>>>> Urbanek<simon.urbanek_at_r-project.org>  wrote:
>>>>>>>>>
>>>>>>>>> On Mar 29, 2011, at 8:46 AM, Jon Clayden wrote:
>>>>>>>>>
>>>>>>>>>> Dear all,
>>>>>>>>>>
>>>>>>>>>> I see from some previous threads that support for
>>>> 64-bit integers in R
>>>>>>>>>> may be an aim for future versions, but in the meantime
>>>> I'm wondering
>>>>>>>>>> whether it is possible to read in integers of greater
>>>> than 32 bits at
>>>>>>>>>> all. Judging from ?readBin, it should be possible to
>>>> read 8-byte
>>>>>>>>>> integers to some degree, but it is clearly limited in
>>>> practice by R's
>>>>>>>>>> internally 32-bit integer type:
>>>>>>>>>>
>>>>>>>>>>> x<- as.raw(c(0,0,0,0,1,0,0,0))
>>>>>>>>>>> (readBin(x,"integer",n=1,size=8,signed=F,endian="big"))
>>>>>>>>>> [1] 16777216
>>>>>>>>>>> x<- as.raw(c(0,0,0,1,0,0,0,0))
>>>>>>>>>>> (readBin(x,"integer",n=1,size=8,signed=F,endian="big"))
>>>>>>>>>> [1] 0
>>>>>>>>>>
>>>>>>>>>> For values that fit into 32 bits it works fine, but
>>>> for larger values
>>>>>>>>>> it fails. (I'm a bit surprised by the zero - should
>>>> the value not be
>>>>>>>>>> NA if it is out of range?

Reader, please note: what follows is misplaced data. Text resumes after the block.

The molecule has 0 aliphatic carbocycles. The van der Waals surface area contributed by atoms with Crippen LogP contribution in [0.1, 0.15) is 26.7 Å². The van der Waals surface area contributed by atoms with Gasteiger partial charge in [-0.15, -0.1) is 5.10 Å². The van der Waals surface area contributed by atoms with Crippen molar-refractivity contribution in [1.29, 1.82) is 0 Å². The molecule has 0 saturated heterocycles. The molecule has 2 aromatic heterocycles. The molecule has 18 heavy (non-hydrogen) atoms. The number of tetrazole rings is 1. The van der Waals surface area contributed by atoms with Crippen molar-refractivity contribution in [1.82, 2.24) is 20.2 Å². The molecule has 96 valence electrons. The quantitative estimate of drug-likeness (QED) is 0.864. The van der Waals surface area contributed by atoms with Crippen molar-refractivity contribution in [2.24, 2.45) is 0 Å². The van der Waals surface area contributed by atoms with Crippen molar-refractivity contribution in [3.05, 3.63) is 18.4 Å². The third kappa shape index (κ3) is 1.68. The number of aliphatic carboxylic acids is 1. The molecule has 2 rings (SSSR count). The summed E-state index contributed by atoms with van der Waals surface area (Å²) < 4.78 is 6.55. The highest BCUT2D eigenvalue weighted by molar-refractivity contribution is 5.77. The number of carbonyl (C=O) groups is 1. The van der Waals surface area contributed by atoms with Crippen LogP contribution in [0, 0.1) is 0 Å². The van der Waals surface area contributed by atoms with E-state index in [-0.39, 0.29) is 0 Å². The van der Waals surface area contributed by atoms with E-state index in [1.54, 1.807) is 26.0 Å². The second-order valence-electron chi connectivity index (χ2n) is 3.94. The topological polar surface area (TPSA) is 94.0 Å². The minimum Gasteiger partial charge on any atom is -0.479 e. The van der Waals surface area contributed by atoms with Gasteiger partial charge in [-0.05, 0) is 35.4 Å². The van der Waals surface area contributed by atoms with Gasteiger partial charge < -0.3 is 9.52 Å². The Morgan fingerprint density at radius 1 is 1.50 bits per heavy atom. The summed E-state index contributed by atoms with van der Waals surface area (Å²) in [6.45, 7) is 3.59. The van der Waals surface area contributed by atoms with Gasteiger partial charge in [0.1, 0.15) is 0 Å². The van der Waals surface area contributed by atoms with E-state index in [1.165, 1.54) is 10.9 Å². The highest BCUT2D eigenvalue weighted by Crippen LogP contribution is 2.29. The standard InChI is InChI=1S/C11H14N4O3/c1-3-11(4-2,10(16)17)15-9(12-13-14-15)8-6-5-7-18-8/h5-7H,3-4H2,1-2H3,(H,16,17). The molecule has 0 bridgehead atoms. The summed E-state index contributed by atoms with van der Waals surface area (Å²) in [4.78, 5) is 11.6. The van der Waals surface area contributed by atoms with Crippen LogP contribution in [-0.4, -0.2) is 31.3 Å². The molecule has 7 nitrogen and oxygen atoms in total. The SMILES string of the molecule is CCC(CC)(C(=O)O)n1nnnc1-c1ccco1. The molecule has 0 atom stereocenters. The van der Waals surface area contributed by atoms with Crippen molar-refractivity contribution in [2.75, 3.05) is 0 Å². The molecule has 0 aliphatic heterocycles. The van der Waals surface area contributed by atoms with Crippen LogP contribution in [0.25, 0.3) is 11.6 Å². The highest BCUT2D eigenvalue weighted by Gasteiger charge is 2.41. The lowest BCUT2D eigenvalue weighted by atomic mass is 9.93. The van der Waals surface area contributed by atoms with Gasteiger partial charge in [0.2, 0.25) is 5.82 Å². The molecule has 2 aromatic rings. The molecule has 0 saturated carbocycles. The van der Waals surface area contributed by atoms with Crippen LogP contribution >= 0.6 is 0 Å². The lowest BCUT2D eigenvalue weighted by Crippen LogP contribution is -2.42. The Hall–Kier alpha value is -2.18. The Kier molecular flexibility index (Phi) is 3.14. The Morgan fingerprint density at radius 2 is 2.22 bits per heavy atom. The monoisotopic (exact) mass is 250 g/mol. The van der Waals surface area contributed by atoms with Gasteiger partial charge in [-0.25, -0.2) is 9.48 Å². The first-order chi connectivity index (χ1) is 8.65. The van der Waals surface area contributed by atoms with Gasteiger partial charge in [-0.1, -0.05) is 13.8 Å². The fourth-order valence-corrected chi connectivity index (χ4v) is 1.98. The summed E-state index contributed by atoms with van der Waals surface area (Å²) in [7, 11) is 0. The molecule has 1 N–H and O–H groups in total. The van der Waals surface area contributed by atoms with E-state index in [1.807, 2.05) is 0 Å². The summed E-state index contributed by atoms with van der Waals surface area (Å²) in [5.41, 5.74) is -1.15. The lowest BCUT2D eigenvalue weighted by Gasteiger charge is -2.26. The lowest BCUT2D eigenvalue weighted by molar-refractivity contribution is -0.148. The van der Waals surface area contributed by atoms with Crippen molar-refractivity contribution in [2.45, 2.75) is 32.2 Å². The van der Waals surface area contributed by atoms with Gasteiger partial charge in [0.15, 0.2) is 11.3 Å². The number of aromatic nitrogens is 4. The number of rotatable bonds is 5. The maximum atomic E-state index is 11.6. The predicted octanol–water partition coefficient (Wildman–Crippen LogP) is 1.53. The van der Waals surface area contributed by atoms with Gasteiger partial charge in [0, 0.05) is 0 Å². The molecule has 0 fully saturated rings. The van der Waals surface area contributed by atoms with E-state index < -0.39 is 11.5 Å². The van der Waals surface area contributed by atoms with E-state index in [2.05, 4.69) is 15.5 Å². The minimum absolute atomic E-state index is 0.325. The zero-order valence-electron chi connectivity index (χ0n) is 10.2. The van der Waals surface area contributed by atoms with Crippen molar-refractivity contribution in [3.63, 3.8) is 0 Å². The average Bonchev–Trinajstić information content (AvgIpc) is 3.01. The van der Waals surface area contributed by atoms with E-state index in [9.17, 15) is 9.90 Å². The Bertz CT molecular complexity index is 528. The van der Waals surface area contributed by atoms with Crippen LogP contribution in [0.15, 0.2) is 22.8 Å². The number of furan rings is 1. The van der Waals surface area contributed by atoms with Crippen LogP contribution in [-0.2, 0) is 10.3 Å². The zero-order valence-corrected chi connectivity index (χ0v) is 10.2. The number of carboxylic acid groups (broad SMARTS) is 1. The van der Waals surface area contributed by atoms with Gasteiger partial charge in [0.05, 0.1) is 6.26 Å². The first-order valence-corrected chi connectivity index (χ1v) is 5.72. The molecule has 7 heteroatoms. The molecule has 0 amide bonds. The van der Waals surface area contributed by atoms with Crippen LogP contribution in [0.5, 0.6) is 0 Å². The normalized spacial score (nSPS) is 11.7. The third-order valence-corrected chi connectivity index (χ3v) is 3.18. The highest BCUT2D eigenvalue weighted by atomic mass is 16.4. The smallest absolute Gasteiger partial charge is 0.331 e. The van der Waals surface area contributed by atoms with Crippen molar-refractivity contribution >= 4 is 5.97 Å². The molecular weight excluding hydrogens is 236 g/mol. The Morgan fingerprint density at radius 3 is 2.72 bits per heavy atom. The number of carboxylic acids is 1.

>>>>>>>>>
>>>>>>>>> No, it's not out of range - int is only 4 bytes so only
>>>> 4 first bytes (respecting endianness order, hence LSB) are used.
>>>>>>>>
>>>>>>>> The fact remains that I ask for the value of an 8-byte
>>>> integer and
>>>>>>>> don't get it.
>>>>>>>
>>>>>>> I think you're misinterpreting the documentation:
>>>>>>>
>>>>>>>    If 'size' is specified and not the natural size of the object,
>>>>>>>    each element of the vector is coerced to an appropriate type
>>>>>>>    before being written or as it is read.
>>>>>>>
>>>>>>> The "integer" object type is defined as signed 32-bit in
>>>> R, so if you ask for "8 bytes into object type integer", you
>>>> get a coercion into that object type -- 32-bit signed integer
>>>> -- as documented. I think the issue may come from the
>>>> confusion of the object type "integer" with general "integer
>>>> number" in mathematical sense that has no representation
>>>> restrictions. (FWIW in C the "integer" type is "int" and it
>>>> is 32-bit on all modern OSes regardless of platform - that's
>>>> where the limitation comes from, it's not something R has made up).
>>>>>>
>>>>>> OK, but it still seems like there is a case for raising a
>>>> warning. As
>>>>>> it is there is no way to tell when reading an 8-byte integer from a